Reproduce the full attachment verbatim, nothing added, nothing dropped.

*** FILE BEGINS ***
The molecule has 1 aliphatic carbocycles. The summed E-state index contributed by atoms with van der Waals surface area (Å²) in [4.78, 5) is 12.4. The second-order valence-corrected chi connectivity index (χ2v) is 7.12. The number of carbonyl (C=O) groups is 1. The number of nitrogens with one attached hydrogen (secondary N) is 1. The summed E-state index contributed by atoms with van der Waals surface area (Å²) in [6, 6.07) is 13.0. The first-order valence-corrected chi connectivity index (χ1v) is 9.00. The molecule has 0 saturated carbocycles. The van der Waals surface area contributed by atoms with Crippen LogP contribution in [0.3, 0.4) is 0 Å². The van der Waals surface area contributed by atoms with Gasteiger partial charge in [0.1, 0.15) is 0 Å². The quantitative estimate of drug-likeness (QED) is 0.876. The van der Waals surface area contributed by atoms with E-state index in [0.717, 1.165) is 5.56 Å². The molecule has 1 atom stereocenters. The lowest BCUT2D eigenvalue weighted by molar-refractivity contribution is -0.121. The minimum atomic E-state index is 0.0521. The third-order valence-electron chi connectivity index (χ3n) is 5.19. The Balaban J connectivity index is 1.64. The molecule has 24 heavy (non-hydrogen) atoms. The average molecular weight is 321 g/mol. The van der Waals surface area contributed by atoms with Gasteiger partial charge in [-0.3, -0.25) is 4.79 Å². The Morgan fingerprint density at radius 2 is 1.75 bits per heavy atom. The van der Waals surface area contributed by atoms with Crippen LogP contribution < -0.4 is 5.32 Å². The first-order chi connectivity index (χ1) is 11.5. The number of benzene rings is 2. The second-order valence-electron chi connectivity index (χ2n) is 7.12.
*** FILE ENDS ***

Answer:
The molecule has 1 aliphatic carbocycles. The summed E-state index contributed by atoms with van der Waals surface area (Å²) in [4.78, 5) is 12.4. The second-order valence-corrected chi connectivity index (χ2v) is 7.12. The number of carbonyl (C=O) groups is 1. The number of nitrogens with one attached hydrogen (secondary N) is 1. The summed E-state index contributed by atoms with van der Waals surface area (Å²) in [6, 6.07) is 13.0. The first-order valence-corrected chi connectivity index (χ1v) is 9.00. The molecule has 0 saturated carbocycles. The van der Waals surface area contributed by atoms with Crippen LogP contribution in [0.3, 0.4) is 0 Å². The van der Waals surface area contributed by atoms with Gasteiger partial charge in [0.1, 0.15) is 0 Å². The quantitative estimate of drug-likeness (QED) is 0.876. The van der Waals surface area contributed by atoms with E-state index in [0.717, 1.165) is 5.56 Å². The molecule has 1 atom stereocenters. The lowest BCUT2D eigenvalue weighted by molar-refractivity contribution is -0.121. The minimum atomic E-state index is 0.0521. The third-order valence-electron chi connectivity index (χ3n) is 5.19. The Balaban J connectivity index is 1.64. The molecule has 24 heavy (non-hydrogen) atoms. The average molecular weight is 321 g/mol. The van der Waals surface area contributed by atoms with Gasteiger partial charge in [-0.3, -0.25) is 4.79 Å². The Morgan fingerprint density at radius 2 is 1.75 bits per heavy atom. The van der Waals surface area contributed by atoms with Crippen LogP contribution < -0.4 is 5.32 Å². The first-order chi connectivity index (χ1) is 11.5. The number of benzene rings is 2. The second-order valence-electron chi connectivity index (χ2n) is 7.12.